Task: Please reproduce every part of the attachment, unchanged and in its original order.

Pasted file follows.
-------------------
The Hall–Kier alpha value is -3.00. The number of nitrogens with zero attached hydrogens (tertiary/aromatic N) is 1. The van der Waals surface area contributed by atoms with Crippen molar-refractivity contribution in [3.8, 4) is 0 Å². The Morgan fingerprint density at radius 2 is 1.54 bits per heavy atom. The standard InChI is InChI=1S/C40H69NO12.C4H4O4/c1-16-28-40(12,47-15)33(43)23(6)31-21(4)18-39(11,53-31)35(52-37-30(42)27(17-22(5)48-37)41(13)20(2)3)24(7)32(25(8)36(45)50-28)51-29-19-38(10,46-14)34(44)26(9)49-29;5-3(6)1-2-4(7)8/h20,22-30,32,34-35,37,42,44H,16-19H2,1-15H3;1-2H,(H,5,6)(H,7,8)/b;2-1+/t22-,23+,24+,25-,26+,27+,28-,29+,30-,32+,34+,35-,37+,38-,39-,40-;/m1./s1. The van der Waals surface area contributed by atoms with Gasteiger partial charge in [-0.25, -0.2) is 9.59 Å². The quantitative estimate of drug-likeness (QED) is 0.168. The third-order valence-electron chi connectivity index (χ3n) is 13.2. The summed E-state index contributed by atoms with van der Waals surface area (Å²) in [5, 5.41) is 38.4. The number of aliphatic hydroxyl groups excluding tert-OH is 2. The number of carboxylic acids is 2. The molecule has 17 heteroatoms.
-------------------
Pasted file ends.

The Hall–Kier alpha value is -3.00. The number of nitrogens with zero attached hydrogens (tertiary/aromatic N) is 1. The van der Waals surface area contributed by atoms with Crippen molar-refractivity contribution in [3.8, 4) is 0 Å². The Morgan fingerprint density at radius 2 is 1.54 bits per heavy atom. The standard InChI is InChI=1S/C40H69NO12.C4H4O4/c1-16-28-40(12,47-15)33(43)23(6)31-21(4)18-39(11,53-31)35(52-37-30(42)27(17-22(5)48-37)41(13)20(2)3)24(7)32(25(8)36(45)50-28)51-29-19-38(10,46-14)34(44)26(9)49-29;5-3(6)1-2-4(7)8/h20,22-30,32,34-35,37,42,44H,16-19H2,1-15H3;1-2H,(H,5,6)(H,7,8)/b;2-1+/t22-,23+,24+,25-,26+,27+,28-,29+,30-,32+,34+,35-,37+,38-,39-,40-;/m1./s1. The van der Waals surface area contributed by atoms with Gasteiger partial charge in [-0.25, -0.2) is 9.59 Å². The quantitative estimate of drug-likeness (QED) is 0.168. The third-order valence-electron chi connectivity index (χ3n) is 13.2. The summed E-state index contributed by atoms with van der Waals surface area (Å²) in [5, 5.41) is 38.4. The number of aliphatic hydroxyl groups excluding tert-OH is 2. The number of carboxylic acids is 2. The molecule has 17 heteroatoms.